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Slavery reparations again

Caribbean slave descendants, some of whose ancestors worked for David Cameron’s distant family, are calling for an apology and billions of pounds in reparations

OK.

The group is ready to sue in the courts and has hired Leigh Day, the London law firm that last year won £20 million for Kenyans tortured by the British during the Mau Mau rebellion of the 1950s.

This month it will unveil a list of 10 demands for Britain, France and Holland, including funds likely to total billions, an apology, and assurances slavery will never be repeated, The Telegraph can disclose.

This isn’t going to get anywhere in law.

“You can’t have it both ways,” said Prof Shepherd. “Your society was developed. You are enjoying a lifestyle because of the blood, sweat and tears of people in the past.”

“It is a question of priorities,” said Lord Gifford. “And this needs to be added to the list of priorities.” He called on Mr Cameron to be inspired by his ancestry to “take a lead” on making amends.

And that’s why, because you cannot have it both ways.

If you have indeed done something bad then you can indeed be made to pay restitution. But the amount of that is determined by what would have been the situation if you had not done that bad thing. You’ve got to make people whole again.

And in the absence of the slave trade those Jamaicans would be in Ghana (for example), and be rather poorer than they are. However vile the slave trade was, however appalling the treatment of their forbears, they themselves are better off than if it had not happened.

What reparation?

64 thoughts on “Slavery reparations again”

  1. Agreed
    But in any case, if one’s going to redress historical injuctice one needs to redress historical injustice. Who’s going to be liable for the reparations?
    In the days of the slave trade the vast majority of Brits had no say whatever in British government policy. It was a country run by its upper classes for the benefit of its upper classes. The descendents of the majority have no more. responsibility for the slave trade than modern Jamaicans have complicity in it by now being the Jamaican government.
    If you want to open this can of worms, there’s a few groups in the UK would have grounds for reparations from it’s government on historical grounds. Dorset for a start.

    Of course, if Jamaica wants to come after the descendants of the UK governing classes of the time, they should be offered every assistance. Especially Cameron. Nothing would be more amusing.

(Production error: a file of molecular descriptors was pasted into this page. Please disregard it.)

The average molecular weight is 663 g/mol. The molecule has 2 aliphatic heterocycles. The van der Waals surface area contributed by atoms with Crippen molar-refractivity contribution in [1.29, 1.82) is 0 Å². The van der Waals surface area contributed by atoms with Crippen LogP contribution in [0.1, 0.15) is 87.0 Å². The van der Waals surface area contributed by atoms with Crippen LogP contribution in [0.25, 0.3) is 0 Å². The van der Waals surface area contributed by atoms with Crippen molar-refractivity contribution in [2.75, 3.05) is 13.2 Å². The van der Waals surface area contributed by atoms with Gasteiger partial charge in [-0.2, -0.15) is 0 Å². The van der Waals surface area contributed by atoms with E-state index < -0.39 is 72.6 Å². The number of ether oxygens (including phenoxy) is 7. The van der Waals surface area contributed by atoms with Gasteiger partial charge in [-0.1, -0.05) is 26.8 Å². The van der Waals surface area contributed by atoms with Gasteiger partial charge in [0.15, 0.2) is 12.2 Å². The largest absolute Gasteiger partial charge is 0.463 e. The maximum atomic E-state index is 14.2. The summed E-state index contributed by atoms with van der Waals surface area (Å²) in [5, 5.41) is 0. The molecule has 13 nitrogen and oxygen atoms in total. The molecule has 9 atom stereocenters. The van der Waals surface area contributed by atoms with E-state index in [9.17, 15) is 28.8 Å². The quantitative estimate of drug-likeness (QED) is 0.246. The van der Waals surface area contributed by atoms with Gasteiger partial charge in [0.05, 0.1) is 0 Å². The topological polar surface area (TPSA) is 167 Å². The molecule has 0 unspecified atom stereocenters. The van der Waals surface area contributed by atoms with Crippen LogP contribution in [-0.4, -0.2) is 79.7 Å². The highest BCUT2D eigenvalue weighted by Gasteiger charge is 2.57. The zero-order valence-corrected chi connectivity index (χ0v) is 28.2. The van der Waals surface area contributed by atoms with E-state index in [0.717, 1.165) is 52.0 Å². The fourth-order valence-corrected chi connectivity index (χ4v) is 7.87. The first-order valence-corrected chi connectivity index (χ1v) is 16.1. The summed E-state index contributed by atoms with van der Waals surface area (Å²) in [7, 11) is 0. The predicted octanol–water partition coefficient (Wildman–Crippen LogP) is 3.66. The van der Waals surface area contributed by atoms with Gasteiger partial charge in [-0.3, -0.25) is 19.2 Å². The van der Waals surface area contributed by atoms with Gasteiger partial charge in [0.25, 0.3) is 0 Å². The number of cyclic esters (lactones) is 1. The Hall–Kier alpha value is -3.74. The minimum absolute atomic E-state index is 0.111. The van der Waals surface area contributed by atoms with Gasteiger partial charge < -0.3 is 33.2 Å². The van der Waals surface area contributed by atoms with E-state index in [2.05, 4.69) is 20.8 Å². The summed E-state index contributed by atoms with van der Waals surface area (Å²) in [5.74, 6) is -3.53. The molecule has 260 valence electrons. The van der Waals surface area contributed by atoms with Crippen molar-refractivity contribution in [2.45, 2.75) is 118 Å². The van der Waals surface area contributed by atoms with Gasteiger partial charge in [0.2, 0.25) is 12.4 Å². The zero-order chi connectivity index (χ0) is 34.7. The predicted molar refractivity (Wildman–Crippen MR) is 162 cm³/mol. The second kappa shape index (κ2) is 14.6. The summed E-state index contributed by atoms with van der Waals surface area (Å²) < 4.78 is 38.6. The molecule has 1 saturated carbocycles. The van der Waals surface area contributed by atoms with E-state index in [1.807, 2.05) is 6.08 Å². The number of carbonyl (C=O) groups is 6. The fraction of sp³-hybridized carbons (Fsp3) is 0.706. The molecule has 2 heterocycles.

2. So Much For Subtlety

    The problem is the same with the Kenyan money – it is our money collectively but no one’s money in particular. More specifically, it is not Cameron’s money. So he does not feel the hurt if he splashes out. Just as Blair can make airy specious apologies because he is not apologising for anything he did.

    I expect they will get the cash in the end.

  3. Offer the reparations in the form of one-way tickets to, a dwelling in, and citizenship of, the slave ancestor’s African country.

  4. Let’s nett off against the costs to the Royal Navy in enforcing Britain’s unilateral ban, including all the lives lost, plus the benefits to those who weren’t enslaved because of the ban, plus reparations from West African governments for selling slaves.

    Comes to zero by my calculation.

  5. Wonder why they are not going after Saudi Arabia who enslaved millions of Africans over several hundred years – answer – they did not allow male and females to mix so no descendants exist.

  6. As I understand it, the basis of the action is not the current condition of inhabitants of is poor. It is that in the past a “crime against humanity” was committed, for which there is no statute of limitations. So it wouldn’t matter if Jamaica was now as rich per head as Lichtenstein.

    I’m pretty doubtful (to say the least) as to how far they’ll get. But the current wealth of Jamaicans probably isn’t really a factor.

    Compare, say, a Suddetan German who was beaten up by the Czechs, half starved in a concentration camp, separated from family, lost their property and dumped in Germany post war. Czech Rep would probably win a case bought by her descendants. But “Germany is richer than Czech” might not be the best argument.

  7. Without taking sides here, I can’t see any intellectual justification for this statement:

    “And in the absence of the slave trade those Jamaicans would be in Ghana (for example), and be rather poorer than they are. However vile the slave trade was, however appalling the treatment of their forbears, they themselves are better off than if it had not happened.”

    You seem to assuming that Ghana (for example) would still be as poor, or nearly so, sans slavery (and associated colonialism). Why?

    Presumably it’s nothing to do with being sub-Saharan Africans?

    By coincidence, this is recent: http://www.reddit.com/r/AskHistorians/comments/1xcjbi/did_colonialism_and_the_slave_trade_really_lead/

    Not the final statement for sure, but a more informed view.